It is a good use of related function. It can be seen that almost no discount was associated with F18 product code. While some of the products were sold at a higher price and others at a lower price.

This function performs a count calculation on the Sales table.

This is also not a good use of calculated columns. The same calculations can be performed on the report using the relationships instead of creating a separate column as it increases the processing load on Model.

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This is an example of use of Nested functions for calculations. CONCATINATE() is called inside another CONCATINATE().

For a step by step guide on this:  https://powerbitraining.com.au/data-model-common-issues-and-solution-7-power-bi-training-in-sydney-power-bi-training-in-melbourne/

Flattening the Product Table

In this blog post, we will work with the Product dimensions. There are two tables linked to the main Product table

Flattening of Product table is important due to two reasons:

  • Organization of Data Model.
  • Creating Hierarchy in the Data Model.

 To Flatten the Product Table:

1. Click on Home > Edit Queries.

2. Click on Product in the Queries Pane.

3. Click on Merge in the Combine Section.

4. Click on Product list Price in the drop-down  menu for second table.

5. Click on Product Code in the Product Table.

6.. Click on Product Code in the Product list Price. Click ok.

7. Now click on Double Headed arrow at the end of Product table.

8. Click ok List Price.

9. Right click on Product list Price Table in queries. Click on tick symbol at the right of Enable Load.

Product list Price Table in the Queries Pane Turns Italic.

10. Click on Product in the Queries Pane.

11. Click on Merge in the Combine Section.

12. Click on Product Line Prod Type in the drop-down  menu for second table.

13. Click on Product Type in the Product Table.

14. Click on Product Type in the Product Line Prod Type Table. Click OK.

15. Now click on Double Headed arrow at the end of Product table.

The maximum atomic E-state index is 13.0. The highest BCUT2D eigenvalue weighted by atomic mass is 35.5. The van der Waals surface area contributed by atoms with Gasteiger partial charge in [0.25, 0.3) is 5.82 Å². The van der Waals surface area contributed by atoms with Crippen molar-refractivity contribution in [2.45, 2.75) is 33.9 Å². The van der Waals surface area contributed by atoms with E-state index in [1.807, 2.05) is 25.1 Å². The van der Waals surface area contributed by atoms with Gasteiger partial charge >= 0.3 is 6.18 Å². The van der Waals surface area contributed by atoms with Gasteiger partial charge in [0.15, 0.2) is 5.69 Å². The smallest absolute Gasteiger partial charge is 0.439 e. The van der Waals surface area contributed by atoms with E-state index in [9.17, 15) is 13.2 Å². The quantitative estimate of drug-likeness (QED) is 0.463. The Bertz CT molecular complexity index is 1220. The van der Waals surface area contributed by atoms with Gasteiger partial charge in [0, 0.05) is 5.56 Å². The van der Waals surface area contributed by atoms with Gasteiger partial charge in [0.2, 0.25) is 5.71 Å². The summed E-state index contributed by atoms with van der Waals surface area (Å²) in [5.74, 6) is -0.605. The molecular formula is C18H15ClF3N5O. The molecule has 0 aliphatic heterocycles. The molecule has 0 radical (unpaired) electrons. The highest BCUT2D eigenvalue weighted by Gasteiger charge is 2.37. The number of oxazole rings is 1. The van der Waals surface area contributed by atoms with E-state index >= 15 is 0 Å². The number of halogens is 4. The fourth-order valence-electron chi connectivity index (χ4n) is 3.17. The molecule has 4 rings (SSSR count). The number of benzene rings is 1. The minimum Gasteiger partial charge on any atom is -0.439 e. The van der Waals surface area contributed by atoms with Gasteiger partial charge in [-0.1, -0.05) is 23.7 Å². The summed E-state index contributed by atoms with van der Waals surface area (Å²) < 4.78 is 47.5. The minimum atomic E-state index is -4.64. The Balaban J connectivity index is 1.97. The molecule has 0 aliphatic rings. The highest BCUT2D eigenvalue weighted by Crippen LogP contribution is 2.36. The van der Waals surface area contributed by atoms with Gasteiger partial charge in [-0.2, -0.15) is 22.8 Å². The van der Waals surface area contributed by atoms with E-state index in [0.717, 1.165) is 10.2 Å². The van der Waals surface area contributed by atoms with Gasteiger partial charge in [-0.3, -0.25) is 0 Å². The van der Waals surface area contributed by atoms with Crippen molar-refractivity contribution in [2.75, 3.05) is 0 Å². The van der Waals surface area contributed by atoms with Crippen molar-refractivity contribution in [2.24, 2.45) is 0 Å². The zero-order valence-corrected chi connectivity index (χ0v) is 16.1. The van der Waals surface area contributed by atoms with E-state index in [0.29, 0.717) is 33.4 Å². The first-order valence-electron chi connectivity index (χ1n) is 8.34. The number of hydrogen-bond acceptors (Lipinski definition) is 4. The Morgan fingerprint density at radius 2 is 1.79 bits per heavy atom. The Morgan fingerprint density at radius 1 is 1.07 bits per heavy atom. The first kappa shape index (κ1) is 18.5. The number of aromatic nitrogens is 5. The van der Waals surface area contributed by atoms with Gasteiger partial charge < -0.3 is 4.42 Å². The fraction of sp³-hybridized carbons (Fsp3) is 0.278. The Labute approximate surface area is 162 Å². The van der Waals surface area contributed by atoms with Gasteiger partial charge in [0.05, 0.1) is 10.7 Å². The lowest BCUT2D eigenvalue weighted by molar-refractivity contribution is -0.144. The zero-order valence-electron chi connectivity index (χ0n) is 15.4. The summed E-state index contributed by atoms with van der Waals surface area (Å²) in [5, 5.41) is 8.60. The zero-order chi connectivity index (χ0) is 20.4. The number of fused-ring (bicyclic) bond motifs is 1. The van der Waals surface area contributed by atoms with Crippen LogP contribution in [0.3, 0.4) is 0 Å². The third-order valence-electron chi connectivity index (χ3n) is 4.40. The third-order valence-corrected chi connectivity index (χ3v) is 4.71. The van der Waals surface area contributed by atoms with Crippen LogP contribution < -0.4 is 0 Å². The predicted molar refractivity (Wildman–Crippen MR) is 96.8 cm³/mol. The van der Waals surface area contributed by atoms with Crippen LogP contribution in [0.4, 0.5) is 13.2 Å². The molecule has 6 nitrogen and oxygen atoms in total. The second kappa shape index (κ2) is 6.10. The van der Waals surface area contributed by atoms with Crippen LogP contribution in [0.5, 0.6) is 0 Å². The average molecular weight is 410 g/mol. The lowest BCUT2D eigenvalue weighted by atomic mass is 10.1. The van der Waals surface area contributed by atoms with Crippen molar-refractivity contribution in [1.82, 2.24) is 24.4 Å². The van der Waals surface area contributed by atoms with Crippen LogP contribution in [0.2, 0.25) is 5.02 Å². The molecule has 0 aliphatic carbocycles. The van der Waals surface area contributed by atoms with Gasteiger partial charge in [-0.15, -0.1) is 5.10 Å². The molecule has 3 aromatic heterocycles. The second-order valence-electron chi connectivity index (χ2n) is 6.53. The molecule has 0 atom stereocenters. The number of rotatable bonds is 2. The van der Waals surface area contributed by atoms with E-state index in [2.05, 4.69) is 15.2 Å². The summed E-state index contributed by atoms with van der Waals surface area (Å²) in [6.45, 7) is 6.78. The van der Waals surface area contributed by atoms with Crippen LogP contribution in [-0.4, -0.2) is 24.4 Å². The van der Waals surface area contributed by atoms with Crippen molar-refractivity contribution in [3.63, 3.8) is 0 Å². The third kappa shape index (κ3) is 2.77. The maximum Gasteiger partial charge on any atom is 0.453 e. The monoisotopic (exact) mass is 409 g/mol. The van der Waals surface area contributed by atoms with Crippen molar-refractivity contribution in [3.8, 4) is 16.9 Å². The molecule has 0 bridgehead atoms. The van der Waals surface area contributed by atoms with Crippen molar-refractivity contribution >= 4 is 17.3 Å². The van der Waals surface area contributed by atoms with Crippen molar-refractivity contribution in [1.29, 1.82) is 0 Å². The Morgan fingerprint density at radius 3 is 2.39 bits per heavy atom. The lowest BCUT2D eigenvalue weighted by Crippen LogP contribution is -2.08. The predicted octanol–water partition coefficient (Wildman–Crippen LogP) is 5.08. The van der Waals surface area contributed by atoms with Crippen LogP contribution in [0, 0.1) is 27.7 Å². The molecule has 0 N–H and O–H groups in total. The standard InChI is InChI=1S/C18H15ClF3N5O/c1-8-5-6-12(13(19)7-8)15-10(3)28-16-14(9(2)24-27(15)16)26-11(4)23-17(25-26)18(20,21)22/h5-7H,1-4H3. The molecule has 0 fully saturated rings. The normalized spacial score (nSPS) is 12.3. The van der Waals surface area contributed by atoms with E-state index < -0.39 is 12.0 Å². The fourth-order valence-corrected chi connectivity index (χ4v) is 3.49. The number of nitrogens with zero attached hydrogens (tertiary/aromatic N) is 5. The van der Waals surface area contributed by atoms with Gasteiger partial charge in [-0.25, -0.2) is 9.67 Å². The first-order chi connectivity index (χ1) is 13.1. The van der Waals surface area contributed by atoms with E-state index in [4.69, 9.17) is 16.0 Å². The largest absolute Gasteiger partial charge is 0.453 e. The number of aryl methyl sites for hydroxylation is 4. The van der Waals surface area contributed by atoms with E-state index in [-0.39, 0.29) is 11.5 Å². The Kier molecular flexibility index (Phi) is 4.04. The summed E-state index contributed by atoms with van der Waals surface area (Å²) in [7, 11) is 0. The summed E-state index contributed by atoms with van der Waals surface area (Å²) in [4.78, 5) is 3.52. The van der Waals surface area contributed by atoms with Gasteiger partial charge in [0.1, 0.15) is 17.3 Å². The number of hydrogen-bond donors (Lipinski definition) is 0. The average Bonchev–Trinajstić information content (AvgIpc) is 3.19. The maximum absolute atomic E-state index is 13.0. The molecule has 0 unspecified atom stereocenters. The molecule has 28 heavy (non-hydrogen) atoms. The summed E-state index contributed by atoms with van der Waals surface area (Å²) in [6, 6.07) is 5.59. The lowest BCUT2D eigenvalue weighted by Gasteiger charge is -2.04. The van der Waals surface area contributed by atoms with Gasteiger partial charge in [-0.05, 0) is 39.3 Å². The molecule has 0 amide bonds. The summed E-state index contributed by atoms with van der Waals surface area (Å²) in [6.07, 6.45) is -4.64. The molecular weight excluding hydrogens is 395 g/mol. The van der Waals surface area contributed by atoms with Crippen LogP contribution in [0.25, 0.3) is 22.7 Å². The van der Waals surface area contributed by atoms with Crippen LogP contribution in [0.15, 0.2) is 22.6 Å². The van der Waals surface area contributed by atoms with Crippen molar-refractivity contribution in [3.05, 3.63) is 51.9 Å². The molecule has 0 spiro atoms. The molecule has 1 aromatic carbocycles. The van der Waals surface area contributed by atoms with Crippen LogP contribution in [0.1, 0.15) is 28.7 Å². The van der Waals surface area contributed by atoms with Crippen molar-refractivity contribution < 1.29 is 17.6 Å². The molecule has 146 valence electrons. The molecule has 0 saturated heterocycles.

16. Click ok Product Line.

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17. Right click on Product Line Prod Type Table in queries. Click on the arrow at the right of Enable Load.

This disables the load for Product Line Prod Type Table.

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18. Click Close & Apply at the top in Query Editor.

Only four tables are visible in the Fields now.

19. Click on Sales in the Fields.

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A warning can be seen with the Calculated Column for Discount Amount because the referenced table no longer exists in the fields.

 20. Click on Discount Amount.

21. Type Product at the place of Product list Price in the DAX expression.

The red underlying warning showing incorrect table disappears.

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22. Now click on Model Tab in the left Ribbon.

A clear data model containing four tables can be seen.

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Conclusion:

A perfect data model consists of the right number of tables with the right relation between the tables. The steps involved in creating a typical data model are importing data, data preparation, creating date table, setting model design. One of the common issue that occurs while creating the data table is the missing surrogate key. In the last blog from the series, the issue of creating surrogate key and the issue of missing column has been addressed using the merging queries option. Whereas, in this blog, the flattening of tables is discussed.

Learning Power BI from Scratch? Get a complete, in-depth introduction to Microsoft Power BI tool by attending our Power BI Basic Training Course.